Posted by: the warrioress | November 10, 2011

Evils of War

How can we be assured that American soldiers we ask to protect and safeguard our nation, are not being forced into actions and activities that will mentally haunt and impair them for the rest of their lives? How do we do a better, more moral job out on the battlefield? What are our reasons as a nation for involving ourselves in war and are these reasons good enough, based upon what is happening to the men who are doing this job for us?

Cover of "Coming Home"

I’m reminded of famous lines in the movie “Coming Home.” John Voight plays the main character, a disabled war veteran, whose character clarifies an extremely important point for all of us to ponder on when he says,

“I wanted to be a war hero, man, I wanted to go out and kill for my country. And now, I’m here to tell you that I have killed for my country or whatever. And I don’t feel good about it. Because there’s not enough reason, man, to feel a person die in your hands or to see your best buddy get blown away. I’m here to tell you, it’s a lousy thing, man. I don’t see any reason for it. And there’s a lot of shit that I did over there that I find fucking hard to live with.” 

Based upon the atrocities that some of our men are being forced into carrying out, I am inclined to agree with him.

—————–

Calvin Gibbs, Soldier, Found Guilty In Gruesome Afghanistan War Crimes Case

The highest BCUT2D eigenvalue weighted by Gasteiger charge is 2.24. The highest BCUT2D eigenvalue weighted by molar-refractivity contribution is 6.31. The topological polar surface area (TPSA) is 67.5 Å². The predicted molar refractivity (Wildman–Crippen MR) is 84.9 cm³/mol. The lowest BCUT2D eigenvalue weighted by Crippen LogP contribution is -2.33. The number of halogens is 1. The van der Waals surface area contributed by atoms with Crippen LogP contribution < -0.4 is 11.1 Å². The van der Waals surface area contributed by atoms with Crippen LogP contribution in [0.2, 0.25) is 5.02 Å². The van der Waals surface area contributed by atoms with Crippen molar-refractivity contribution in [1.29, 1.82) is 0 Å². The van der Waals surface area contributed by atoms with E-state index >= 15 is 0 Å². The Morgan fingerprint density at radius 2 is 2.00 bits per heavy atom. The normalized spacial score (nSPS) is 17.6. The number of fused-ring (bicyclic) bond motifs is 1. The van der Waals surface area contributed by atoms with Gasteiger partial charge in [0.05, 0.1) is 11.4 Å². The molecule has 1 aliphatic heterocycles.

JOINT BASE LEWIS-McCHORD, Wash. — A U.S. Army soldier accused of exhorting his bored underlings to slaughter three civilians for sport was convicted of murder, conspiracy and other charges Thursday in one of the most gruesome war crimes cases to emerge from the Afghan war. 

U.S. Army Staff Sgt. Johnson coaches an Afghan...

Image via Wikipedia

Morlock and others told investigators that soon after Gibbs joined the unit in 2010, he began talking about how easy it would be to kill civilians, and discussed scenarios where they might carry out such murders.

Asked why soldiers might have agreed to go along with it, Morlock testified that the brigade had trained for deployment to Iraq before having their orders shifted at the last minute to Afghanistan.

The infantrymen wanted action and firefights, he testified, but instead they found themselves carrying out a more humanitarian counter-insurgency strategy that involved meetings and handshaking.

Another soldier, Staff Sgt. Robert Stevens, who at the time was a close friend of Gibbs, told investigators that in March 2010, he and others followed orders from Gibbs to fire on two unarmed farmers in a field; no one was injured. Gibbs claimed one was carrying a rocket-propelled grenade launcher, but that was obviously false, Stevens said.

Stevens also testified that Gibbs bragged to him about the second killing, admitting he planted an AK-47 on the victim’s body because he suspected the man on involvement with the Taliban, according to a report on the testimony in The News Tribune newspaper of Tacoma.

But during the trial, Gibbs insisted he came under fire.

“I was engaged by an enemy combatant,” he said. “Luckily his weapon appeared to malfunction and I didn’t die.”

Gibbs testified that he wasn’t proud about having removed fingers from the bodies of the victims, but said he tried to disassociate the corpses from the humans they had been as a means of coming to terms with the things soldiers are asked to do in battle.

The muscular 6-foot-4 staff sergeant also testified that he did it because other soldiers wanted the trophies, and he agreed in part because he didn’t want his subordinates to think he was a wimp.

Gibbs initially faced 16 charges, but one was dropped during the trial.

Source

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Responses

  1. Thanks for the like, Tale of my Heart, and Jessica!


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